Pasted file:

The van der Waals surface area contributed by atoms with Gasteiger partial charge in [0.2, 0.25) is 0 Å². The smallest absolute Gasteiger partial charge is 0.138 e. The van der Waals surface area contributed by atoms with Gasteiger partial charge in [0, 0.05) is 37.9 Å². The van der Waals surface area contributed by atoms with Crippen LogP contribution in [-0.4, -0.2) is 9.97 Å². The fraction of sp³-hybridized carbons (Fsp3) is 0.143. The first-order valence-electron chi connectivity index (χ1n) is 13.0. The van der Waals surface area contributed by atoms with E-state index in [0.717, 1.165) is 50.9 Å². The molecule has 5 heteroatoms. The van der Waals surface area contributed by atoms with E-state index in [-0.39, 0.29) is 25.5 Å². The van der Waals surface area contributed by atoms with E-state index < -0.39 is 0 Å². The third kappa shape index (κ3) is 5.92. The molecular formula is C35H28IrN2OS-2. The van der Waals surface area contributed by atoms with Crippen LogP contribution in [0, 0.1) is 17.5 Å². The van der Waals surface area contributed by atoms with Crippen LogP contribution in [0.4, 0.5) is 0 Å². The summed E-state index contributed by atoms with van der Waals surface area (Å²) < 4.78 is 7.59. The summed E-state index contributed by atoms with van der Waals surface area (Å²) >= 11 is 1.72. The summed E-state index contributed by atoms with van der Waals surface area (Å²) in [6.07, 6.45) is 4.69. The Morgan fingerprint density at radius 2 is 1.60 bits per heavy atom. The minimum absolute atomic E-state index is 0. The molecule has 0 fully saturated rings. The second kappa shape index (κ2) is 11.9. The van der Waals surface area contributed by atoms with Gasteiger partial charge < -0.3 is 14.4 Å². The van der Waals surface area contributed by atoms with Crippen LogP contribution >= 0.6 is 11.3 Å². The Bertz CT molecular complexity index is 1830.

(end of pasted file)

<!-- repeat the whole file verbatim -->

The van der Waals surface area contributed by atoms with Gasteiger partial charge in [0.2, 0.25) is 0 Å². The smallest absolute Gasteiger partial charge is 0.138 e. The van der Waals surface area contributed by atoms with Gasteiger partial charge in [0, 0.05) is 37.9 Å². The van der Waals surface area contributed by atoms with Crippen LogP contribution in [-0.4, -0.2) is 9.97 Å². The fraction of sp³-hybridized carbons (Fsp3) is 0.143. The first-order valence-electron chi connectivity index (χ1n) is 13.0. The van der Waals surface area contributed by atoms with E-state index in [0.717, 1.165) is 50.9 Å². The molecule has 5 heteroatoms. The van der Waals surface area contributed by atoms with E-state index in [-0.39, 0.29) is 25.5 Å². The van der Waals surface area contributed by atoms with E-state index < -0.39 is 0 Å². The third kappa shape index (κ3) is 5.92. The molecular formula is C35H28IrN2OS-2. The van der Waals surface area contributed by atoms with Crippen LogP contribution in [0, 0.1) is 17.5 Å². The van der Waals surface area contributed by atoms with Crippen LogP contribution in [0.4, 0.5) is 0 Å². The summed E-state index contributed by atoms with van der Waals surface area (Å²) < 4.78 is 7.59. The summed E-state index contributed by atoms with van der Waals surface area (Å²) >= 11 is 1.72. The summed E-state index contributed by atoms with van der Waals surface area (Å²) in [6.07, 6.45) is 4.69. The Morgan fingerprint density at radius 2 is 1.60 bits per heavy atom. The minimum absolute atomic E-state index is 0. The molecule has 0 fully saturated rings. The second kappa shape index (κ2) is 11.9. The van der Waals surface area contributed by atoms with Gasteiger partial charge < -0.3 is 14.4 Å². The van der Waals surface area contributed by atoms with Crippen LogP contribution >= 0.6 is 11.3 Å². The Bertz CT molecular complexity index is 1830.